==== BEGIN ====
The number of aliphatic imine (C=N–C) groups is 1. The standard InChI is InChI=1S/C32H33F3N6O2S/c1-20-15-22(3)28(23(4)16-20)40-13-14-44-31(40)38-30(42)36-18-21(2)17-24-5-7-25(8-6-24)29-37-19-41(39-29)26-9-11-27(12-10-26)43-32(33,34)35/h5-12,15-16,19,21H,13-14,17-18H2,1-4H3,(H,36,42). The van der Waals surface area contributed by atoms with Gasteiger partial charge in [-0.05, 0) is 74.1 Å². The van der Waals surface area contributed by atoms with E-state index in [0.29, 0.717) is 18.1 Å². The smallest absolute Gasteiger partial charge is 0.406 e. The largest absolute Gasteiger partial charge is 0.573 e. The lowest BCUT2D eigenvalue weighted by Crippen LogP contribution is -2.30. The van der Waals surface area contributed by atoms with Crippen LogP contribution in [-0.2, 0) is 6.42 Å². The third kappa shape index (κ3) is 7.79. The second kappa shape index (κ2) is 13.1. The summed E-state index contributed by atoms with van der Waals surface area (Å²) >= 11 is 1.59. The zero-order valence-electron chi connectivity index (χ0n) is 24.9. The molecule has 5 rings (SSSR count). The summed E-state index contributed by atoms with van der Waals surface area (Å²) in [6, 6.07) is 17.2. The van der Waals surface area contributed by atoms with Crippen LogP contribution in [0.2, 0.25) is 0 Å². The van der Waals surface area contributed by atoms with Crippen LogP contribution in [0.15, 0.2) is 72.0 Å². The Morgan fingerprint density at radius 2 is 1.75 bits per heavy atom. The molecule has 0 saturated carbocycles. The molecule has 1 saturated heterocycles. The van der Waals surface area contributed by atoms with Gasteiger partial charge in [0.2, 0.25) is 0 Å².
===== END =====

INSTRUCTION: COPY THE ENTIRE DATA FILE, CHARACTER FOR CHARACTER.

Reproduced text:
The number of aliphatic imine (C=N–C) groups is 1. The standard InChI is InChI=1S/C32H33F3N6O2S/c1-20-15-22(3)28(23(4)16-20)40-13-14-44-31(40)38-30(42)36-18-21(2)17-24-5-7-25(8-6-24)29-37-19-41(39-29)26-9-11-27(12-10-26)43-32(33,34)35/h5-12,15-16,19,21H,13-14,17-18H2,1-4H3,(H,36,42). The van der Waals surface area contributed by atoms with Gasteiger partial charge in [-0.05, 0) is 74.1 Å². The van der Waals surface area contributed by atoms with E-state index in [0.29, 0.717) is 18.1 Å². The smallest absolute Gasteiger partial charge is 0.406 e. The largest absolute Gasteiger partial charge is 0.573 e. The lowest BCUT2D eigenvalue weighted by Crippen LogP contribution is -2.30. The van der Waals surface area contributed by atoms with Crippen LogP contribution in [-0.2, 0) is 6.42 Å². The third kappa shape index (κ3) is 7.79. The second kappa shape index (κ2) is 13.1. The summed E-state index contributed by atoms with van der Waals surface area (Å²) >= 11 is 1.59. The zero-order valence-electron chi connectivity index (χ0n) is 24.9. The molecule has 5 rings (SSSR count). The summed E-state index contributed by atoms with van der Waals surface area (Å²) in [6, 6.07) is 17.2. The van der Waals surface area contributed by atoms with Crippen LogP contribution in [0.2, 0.25) is 0 Å². The van der Waals surface area contributed by atoms with Crippen LogP contribution in [0.15, 0.2) is 72.0 Å². The Morgan fingerprint density at radius 2 is 1.75 bits per heavy atom. The molecule has 0 saturated carbocycles. The molecule has 1 saturated heterocycles. The van der Waals surface area contributed by atoms with Gasteiger partial charge in [0.2, 0.25) is 0 Å².